My latest LocalParent fathering column doesn’t have much to do with local food. In fact, the only food references are decidedly not local. But it’s still a fun read — and a bit of inspiration for those who keep their Christmas prep until the last minute. You can find the entire magazine here.
I would, however, like to point out that our procrastination wasn’t really the fault of, well… procrastination. Instead, it was a result of our days-old infant ending up in the hospital. But it did mean that some of the traditions we hoped to begin last year were put on hold. It also meant starting a few new ones that we didn’t anticipate. Take a read for yourself to see what I mean.
Now here is where we move from this article being a plug for my column into being a plug for some wonderful folks, just down the road in Cobourg. In my story, I refer to the fact that we’ll be taking Baby Clara Grace out to chop our own tree. What I didn’t include in the article was the fact that we’d be going to our favourite tree farm. Really, I didn’t have to. Barrett’s Christmas Tree Farm has a prominent ad right below my column. I believe this is referred to as serendipity.
Barrett’s has pretty much everything you’re looking for in a traditional Christmas tree outing, including a great selection of tree varieties. They’ve got five types of Spruce: White, Black, Blue, Norway, and Meyers. You can also add Scotch and White Pine, and Balsam Fir to the list. Being Frasers, we picked out a lovely Fraser Fir for ourselves. Now that’s tradition.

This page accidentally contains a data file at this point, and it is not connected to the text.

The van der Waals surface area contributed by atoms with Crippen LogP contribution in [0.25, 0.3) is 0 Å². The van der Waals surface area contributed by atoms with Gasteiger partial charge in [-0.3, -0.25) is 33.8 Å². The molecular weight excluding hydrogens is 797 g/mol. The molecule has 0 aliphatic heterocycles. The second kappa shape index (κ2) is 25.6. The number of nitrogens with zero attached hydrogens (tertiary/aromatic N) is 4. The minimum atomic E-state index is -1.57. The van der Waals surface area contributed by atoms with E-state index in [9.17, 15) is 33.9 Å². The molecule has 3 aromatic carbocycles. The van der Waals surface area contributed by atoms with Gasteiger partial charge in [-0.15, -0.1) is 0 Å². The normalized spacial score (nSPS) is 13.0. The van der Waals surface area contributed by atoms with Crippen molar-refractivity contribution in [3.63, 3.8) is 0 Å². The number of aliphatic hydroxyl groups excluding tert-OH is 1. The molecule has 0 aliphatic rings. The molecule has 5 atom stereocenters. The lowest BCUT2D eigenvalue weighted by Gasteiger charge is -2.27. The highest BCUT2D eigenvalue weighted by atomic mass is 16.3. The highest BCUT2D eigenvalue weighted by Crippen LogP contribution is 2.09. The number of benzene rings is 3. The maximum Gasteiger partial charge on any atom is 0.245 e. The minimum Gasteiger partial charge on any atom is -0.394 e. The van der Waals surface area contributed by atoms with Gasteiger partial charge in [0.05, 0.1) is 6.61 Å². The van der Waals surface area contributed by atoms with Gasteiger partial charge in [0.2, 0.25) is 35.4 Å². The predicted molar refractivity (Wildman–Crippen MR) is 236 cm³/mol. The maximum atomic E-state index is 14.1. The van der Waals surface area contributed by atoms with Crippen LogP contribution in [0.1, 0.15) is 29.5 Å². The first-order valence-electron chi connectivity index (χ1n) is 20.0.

Acres of land to tromp around? Check.
Horse Rides? Hiking Trails? A Petting Zoo? Campfire? And hot chocolate? Check, check, check, check… and… check. Plus some hot apple cider to boot.
During our most recent visit, Bob (father) was seen driving a hay/tree wagon, stoking a campfire, and striking up conversation with just about anyone within hollering distance. Diana (mother) was twisting up long strands of garland, handing out hot chocolate, and acting as hostess extraordinaire. Julie (child #2) was introducing kids to ponies and giving advice on trees. Ryan (child #1) was away at school, but will be joining in upon his return.
Alongside the family were a crew of friends and neighbours — everyone quick with a smile and a bit of tree talk.
About that tree talk. Julie offered us plenty. And most of it came in the form of good advice.
Asked about what kind of tree will last the longest, she replied “one that is kept in water.” She’s wise beyond her years, that kid.
Variety isn’t as important as care, she explained. “It doesn’t matter what kind of tree you have. Unless you make sure that it is watered, it is going to drop its needles.” She insists that any variety will last the season if treated right.
As for treating it right, Julie suggests making sure the cut is fresh. “If you’ve let it sit a few days before putting it up, be sure to saw it again, about an inch from the bottom.” She also explains that the first drink that you give the tree should be a hot one. “Once your tree is up, fill your stand with the hottest water that your tap can pour. It helps open the pores of the tree and prevent scabbing.”
Finally, don’t let that tree dry out.
“It’s a long holiday season,” she reminds. “And when it comes to caring for our Christmas tree, you’ve really only got one job.”
Unlike the Barrett family of course. They’ve got a tonne of them. All of which go into making your Christmas visit a memorable one.
Barrett’s Christmas Tree Farm is a family owned and operated Christmas tree farm. Located at 3141 Williamson Rd., just north of Cobourg. They are open every day of the Christmas season during daylight hours. For more information, please visit their website. Or “like” their Facebook page.
To read the entire edition of LocalParent Magazine, please visit their website.